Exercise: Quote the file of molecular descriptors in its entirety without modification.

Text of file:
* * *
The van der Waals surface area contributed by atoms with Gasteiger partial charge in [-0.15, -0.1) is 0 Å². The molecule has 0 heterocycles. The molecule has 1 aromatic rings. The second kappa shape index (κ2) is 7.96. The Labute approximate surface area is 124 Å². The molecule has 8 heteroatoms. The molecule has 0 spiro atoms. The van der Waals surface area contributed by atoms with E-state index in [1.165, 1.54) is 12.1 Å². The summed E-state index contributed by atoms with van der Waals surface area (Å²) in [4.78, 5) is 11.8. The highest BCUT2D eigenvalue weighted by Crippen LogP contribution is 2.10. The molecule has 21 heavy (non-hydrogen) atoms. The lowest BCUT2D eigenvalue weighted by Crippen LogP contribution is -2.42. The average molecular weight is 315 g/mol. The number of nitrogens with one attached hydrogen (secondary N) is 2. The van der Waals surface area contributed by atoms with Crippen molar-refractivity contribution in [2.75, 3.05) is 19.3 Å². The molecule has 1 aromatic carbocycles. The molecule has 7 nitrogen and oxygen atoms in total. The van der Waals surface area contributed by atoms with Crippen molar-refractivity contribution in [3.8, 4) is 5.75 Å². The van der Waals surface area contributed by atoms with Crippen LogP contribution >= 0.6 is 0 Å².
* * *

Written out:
The van der Waals surface area contributed by atoms with Gasteiger partial charge in [-0.15, -0.1) is 0 Å². The molecule has 0 heterocycles. The molecule has 1 aromatic rings. The second kappa shape index (κ2) is 7.96. The Labute approximate surface area is 124 Å². The molecule has 8 heteroatoms. The molecule has 0 spiro atoms. The van der Waals surface area contributed by atoms with E-state index in [1.165, 1.54) is 12.1 Å². The summed E-state index contributed by atoms with van der Waals surface area (Å²) in [4.78, 5) is 11.8. The highest BCUT2D eigenvalue weighted by Crippen LogP contribution is 2.10. The molecule has 21 heavy (non-hydrogen) atoms. The lowest BCUT2D eigenvalue weighted by Crippen LogP contribution is -2.42. The average molecular weight is 315 g/mol. The number of nitrogens with one attached hydrogen (secondary N) is 2. The van der Waals surface area contributed by atoms with Crippen molar-refractivity contribution in [2.75, 3.05) is 19.3 Å². The molecule has 1 aromatic carbocycles. The molecule has 7 nitrogen and oxygen atoms in total. The van der Waals surface area contributed by atoms with Crippen molar-refractivity contribution in [3.8, 4) is 5.75 Å². The van der Waals surface area contributed by atoms with Crippen LogP contribution >= 0.6 is 0 Å².